Since it was all wood, and the woods looked better than balsa, I decided to give it a proper woodworking treatment. The pieces were stained with wood stain instead of paint. In fact, I gave it a two-tone appearance, using a darker stain for the vertical pieces, and thus a lighter stain for the horizontal pieces. No two-tone for a single piece, as I've not yet gotten good at marquetry.

The photos show the pieces laid out pre-staining, and again post-staining.

As with the balsa version, I stained before I glued. I usually don't do that with oil-based stains. But, I was really worried about the glues blocking the stains, leaving white wood spots showing through. The wood was thin enough that I didn't want to risk sanding too much. Instead, I used epoxy, which I figured would stick even with the stain.

I even stained the lug and engine mount tube, as well as the resin nose cone. They were good enough for my experiment.
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  #6  
Old 06-03-2018, 02:53 PM
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Sprint60 Sprint60 is offline
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Quote:
Originally Posted by DavidQ
When assembling the vertical stabilizers on the thin balsa Falcon, I noticed the direction of the wood grain. It's horizontal, or nearly so. So, just looking at it will make it snap into a jillion pieces. In fact, it mounts to a rather small area on the horizontal stabilizer, so there's not a way to rotate the grain to make the 1/16" balsa strong enough.

I decided to take the wimpy stabilizers back off, and redesign them. It makes it not exactly like the 1964 design, but it would have been a change made before the second flight of one of these birds back in 1964.


I made a small leading edge out of 1/16" balsa. Then, I rotated the grain of the rest of the part so that it was glued directly to the leading edge.

After sanding and staining, one has to look very closely to see the difference.


Interesting approach - Another method is to make a leading edge out of a strip of basswood. I've done that on Orbital Transport gliders (and other things) for a tougher edge that's less easily chewed up. The added weight is negligible and properly done can't be seen. In this case it would help with the grain snapping problem. A trick learned from the stick-and-tissue gang I ran with when I lived in Wichita.
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  #7  
Old 06-03-2018, 05:43 PM
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Nice project.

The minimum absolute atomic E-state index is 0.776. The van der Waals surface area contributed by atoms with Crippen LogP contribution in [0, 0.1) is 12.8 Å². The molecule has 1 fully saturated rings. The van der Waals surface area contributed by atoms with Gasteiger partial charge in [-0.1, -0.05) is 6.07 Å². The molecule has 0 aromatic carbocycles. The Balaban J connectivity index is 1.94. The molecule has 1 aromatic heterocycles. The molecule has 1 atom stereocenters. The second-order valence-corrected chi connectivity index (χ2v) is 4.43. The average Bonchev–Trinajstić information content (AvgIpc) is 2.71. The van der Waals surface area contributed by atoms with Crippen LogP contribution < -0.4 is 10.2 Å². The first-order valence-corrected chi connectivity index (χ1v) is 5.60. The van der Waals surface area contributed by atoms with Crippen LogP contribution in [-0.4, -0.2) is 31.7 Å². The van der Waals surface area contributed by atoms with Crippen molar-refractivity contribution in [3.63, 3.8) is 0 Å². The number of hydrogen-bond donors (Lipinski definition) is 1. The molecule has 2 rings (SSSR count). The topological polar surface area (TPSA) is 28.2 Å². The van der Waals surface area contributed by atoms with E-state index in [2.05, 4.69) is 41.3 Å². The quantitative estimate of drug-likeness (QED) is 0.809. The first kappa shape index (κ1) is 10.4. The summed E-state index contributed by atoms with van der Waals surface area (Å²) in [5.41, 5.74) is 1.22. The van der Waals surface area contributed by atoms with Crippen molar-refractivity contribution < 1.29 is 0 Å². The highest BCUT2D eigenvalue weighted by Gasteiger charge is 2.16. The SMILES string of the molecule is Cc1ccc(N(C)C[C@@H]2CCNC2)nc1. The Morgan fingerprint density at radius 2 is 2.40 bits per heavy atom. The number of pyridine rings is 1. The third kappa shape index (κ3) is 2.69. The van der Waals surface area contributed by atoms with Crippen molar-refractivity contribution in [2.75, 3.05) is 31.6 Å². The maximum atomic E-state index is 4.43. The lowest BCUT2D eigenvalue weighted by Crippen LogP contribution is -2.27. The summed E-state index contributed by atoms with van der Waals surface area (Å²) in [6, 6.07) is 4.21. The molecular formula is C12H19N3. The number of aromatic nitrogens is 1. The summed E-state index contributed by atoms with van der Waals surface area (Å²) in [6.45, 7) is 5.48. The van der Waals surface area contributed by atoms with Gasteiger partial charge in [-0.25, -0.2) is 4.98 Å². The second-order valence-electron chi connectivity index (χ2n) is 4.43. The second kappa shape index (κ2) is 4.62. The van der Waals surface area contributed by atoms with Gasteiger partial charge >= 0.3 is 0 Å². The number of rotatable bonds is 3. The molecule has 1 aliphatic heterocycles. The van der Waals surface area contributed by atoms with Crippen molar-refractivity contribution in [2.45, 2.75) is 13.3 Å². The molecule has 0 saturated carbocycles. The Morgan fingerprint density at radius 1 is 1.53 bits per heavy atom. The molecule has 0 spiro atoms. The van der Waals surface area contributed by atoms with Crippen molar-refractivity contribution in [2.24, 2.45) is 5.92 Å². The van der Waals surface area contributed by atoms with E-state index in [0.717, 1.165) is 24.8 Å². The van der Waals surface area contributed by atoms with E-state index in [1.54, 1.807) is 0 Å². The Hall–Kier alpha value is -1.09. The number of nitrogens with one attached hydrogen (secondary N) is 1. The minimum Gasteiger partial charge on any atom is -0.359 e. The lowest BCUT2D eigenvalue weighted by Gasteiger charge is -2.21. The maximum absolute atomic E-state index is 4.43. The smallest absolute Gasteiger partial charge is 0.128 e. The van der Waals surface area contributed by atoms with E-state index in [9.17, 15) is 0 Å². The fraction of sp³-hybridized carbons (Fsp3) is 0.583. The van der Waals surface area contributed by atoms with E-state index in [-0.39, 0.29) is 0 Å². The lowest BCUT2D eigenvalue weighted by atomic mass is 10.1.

My first Falcon, in 1970, flight 1 it boosted up, then death dived down. After repairs it later shredded into DOZENS of pieces at about 100 feet up. And I never built one again.

Until 2016. I threw together one from plans, mostly as a guide for the real project, a 2.5X scaled up R/C model. It worked out nicely. I lengthened the fuselage a bit , made the wing a bit larger in proportion, and some other minor tweaks (including that rudder leading edge trick Tim mentioned, with a strip of basswood parallel to the edge). Servos under the wing roots, built into the fuselage. The pod is BT-60, holding an 18mm engine mount plus receiver and battery pack.

More info in this thread, with assembly pics and flight video: http://www.rocketryforum.com/showth...Glider-kit-K-13

Photo below with normal sized Falcon. Wings covered with iron-on model plane type covering.

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  #8  
Old 06-04-2018, 11:32 PM
DavidQ DavidQ is offline
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Here are the completed Falcons.

I made the decals based on the old Estes D-6 decal sheet. For the hardwood Falcon, I put a piece of adhesive Monokote beneath the decals so they would show up better.

The epoxy I used for the hardwood Falcon showed up a bit glossier than the surrounding wood. So, I shot the entire rocket with clearcoat so it all had the same glossiness. I didn't clearcoat the balsa version, so it would stay light weight.
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  #9  
Old 06-05-2018, 06:46 PM
BARGeezer BARGeezer is online now
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Looks good. My boost gliders always used to get scorched in the aft section from the exhaust plume. Keep us posted with the flight reports.